Lockheed Martin is reportedly in the final stages of a deal worth more than US$37 billion (A$48.5 billion) to sell a record 440 F-35 fighter jets to a group of 11 nations, including Australia.
The sale represents a major shift in sales practices from annual purchases to more economic multi-year deals that lower the cost of each jet, according to a report by Reuters which attributes two anonymous sources “familiar with the talks”.
The pricing of the jet, which is set to make its Paris Airshow debut this week, was still not final, the report explained – although sources claimed the average price of the 440 jets was expected to be $85 million.
The multi-year deal for the fighters would consist of three tranches over fiscal years 2018-2020.
A representative for the customers including the United States did not immediately respond to a request for comment on Sunday.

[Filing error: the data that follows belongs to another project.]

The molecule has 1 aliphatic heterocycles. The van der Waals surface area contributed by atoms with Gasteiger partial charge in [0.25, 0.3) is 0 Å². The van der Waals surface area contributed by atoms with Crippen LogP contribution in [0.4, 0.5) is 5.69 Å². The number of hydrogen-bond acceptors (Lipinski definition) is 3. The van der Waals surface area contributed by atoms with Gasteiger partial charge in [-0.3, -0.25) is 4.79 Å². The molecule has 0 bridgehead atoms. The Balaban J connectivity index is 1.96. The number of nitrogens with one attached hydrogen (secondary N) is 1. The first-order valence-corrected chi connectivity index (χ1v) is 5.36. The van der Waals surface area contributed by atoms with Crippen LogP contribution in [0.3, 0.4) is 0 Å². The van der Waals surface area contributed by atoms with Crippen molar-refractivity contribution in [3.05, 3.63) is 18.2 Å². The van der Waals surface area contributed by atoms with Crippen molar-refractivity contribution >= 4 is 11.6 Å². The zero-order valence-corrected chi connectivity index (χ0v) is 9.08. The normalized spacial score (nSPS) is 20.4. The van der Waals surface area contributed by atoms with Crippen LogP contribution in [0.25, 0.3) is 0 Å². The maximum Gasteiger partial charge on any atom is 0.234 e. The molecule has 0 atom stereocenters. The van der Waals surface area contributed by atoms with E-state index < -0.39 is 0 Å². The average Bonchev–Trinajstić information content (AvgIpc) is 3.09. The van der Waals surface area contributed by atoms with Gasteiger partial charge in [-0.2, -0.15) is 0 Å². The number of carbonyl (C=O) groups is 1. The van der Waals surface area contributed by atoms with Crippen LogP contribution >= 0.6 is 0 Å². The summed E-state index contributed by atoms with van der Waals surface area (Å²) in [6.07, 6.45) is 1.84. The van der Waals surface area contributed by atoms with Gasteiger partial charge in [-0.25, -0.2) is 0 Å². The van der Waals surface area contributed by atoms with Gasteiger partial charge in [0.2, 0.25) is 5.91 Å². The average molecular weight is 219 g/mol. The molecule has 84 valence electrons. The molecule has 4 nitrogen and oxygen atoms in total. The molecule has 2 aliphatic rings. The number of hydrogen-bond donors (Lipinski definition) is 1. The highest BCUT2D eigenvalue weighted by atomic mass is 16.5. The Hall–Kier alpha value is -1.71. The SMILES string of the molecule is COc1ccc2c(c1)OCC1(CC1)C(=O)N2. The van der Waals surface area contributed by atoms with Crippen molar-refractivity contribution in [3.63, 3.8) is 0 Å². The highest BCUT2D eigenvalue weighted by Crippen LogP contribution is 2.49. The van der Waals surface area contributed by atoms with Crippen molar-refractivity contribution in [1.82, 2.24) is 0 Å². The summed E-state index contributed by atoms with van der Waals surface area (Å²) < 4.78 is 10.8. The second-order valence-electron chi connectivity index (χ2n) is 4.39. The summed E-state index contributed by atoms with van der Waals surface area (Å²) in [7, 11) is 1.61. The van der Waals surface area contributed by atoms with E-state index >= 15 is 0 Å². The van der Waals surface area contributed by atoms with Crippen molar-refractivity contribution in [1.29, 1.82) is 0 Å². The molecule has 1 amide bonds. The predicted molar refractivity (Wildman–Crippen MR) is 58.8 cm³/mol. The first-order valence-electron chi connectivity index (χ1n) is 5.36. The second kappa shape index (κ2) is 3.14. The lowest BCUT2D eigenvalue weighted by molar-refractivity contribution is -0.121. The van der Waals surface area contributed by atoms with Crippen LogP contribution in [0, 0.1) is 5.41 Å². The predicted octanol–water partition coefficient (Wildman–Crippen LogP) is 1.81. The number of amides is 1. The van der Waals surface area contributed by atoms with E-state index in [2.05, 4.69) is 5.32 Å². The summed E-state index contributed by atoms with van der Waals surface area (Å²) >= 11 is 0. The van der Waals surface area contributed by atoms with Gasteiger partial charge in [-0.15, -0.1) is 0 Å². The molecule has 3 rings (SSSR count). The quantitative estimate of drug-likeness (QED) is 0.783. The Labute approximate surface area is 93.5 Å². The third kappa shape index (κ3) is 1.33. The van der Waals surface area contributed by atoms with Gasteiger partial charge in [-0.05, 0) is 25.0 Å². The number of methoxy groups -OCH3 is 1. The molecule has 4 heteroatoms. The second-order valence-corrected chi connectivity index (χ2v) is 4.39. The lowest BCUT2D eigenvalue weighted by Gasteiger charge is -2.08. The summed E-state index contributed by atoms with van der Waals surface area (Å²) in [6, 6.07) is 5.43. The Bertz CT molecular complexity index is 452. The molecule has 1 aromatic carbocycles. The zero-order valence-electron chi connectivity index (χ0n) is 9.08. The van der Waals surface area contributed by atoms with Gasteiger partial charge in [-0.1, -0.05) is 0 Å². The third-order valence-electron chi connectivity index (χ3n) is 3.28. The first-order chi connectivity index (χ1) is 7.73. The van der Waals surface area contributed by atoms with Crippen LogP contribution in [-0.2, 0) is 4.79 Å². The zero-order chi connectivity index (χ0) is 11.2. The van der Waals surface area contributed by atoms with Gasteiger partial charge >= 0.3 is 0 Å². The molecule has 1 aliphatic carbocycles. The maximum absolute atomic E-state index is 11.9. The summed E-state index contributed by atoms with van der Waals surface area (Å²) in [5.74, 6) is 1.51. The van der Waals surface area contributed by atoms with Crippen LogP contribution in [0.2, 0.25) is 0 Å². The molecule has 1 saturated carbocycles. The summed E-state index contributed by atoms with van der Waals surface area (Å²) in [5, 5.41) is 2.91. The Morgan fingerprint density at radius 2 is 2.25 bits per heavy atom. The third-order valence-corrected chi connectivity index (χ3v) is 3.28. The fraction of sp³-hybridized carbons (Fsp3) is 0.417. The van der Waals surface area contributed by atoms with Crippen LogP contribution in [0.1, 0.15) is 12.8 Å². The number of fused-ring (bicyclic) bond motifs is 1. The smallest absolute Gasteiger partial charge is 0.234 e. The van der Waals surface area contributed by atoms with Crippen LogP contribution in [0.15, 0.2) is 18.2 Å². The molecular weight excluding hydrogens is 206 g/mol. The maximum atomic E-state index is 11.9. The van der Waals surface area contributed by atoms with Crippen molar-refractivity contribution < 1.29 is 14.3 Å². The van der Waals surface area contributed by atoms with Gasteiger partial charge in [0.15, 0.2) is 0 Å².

Last week, representatives from 11 F-35 customer nations met in Baltimore, Maryland to discuss terms and toured a Northrop Grumman Corp facility that provides equipment for the jet.
Those nations included Australia as well as Denmark, Israel, Italy, Japan, the Netherlands, Norway, Turkey, South Korea, Britain and the United States.
The memorandum of understanding being negotiated between Lockheed and the customers aims to procure 135 or more jets in fiscal year 2018 for delivery in 2020 for about $88 million per jet, the sources reportedly said.
In the subsequent fiscal years, 2019 and 2020, procurement would ramp up to 150 or more jets per year.
The memorandum of understanding will guarantee contracts will take place in each successive future year.
This allows the manufacturing group led by Lockheed to take advantage of greater economies of scale, reducing the cost of each jet.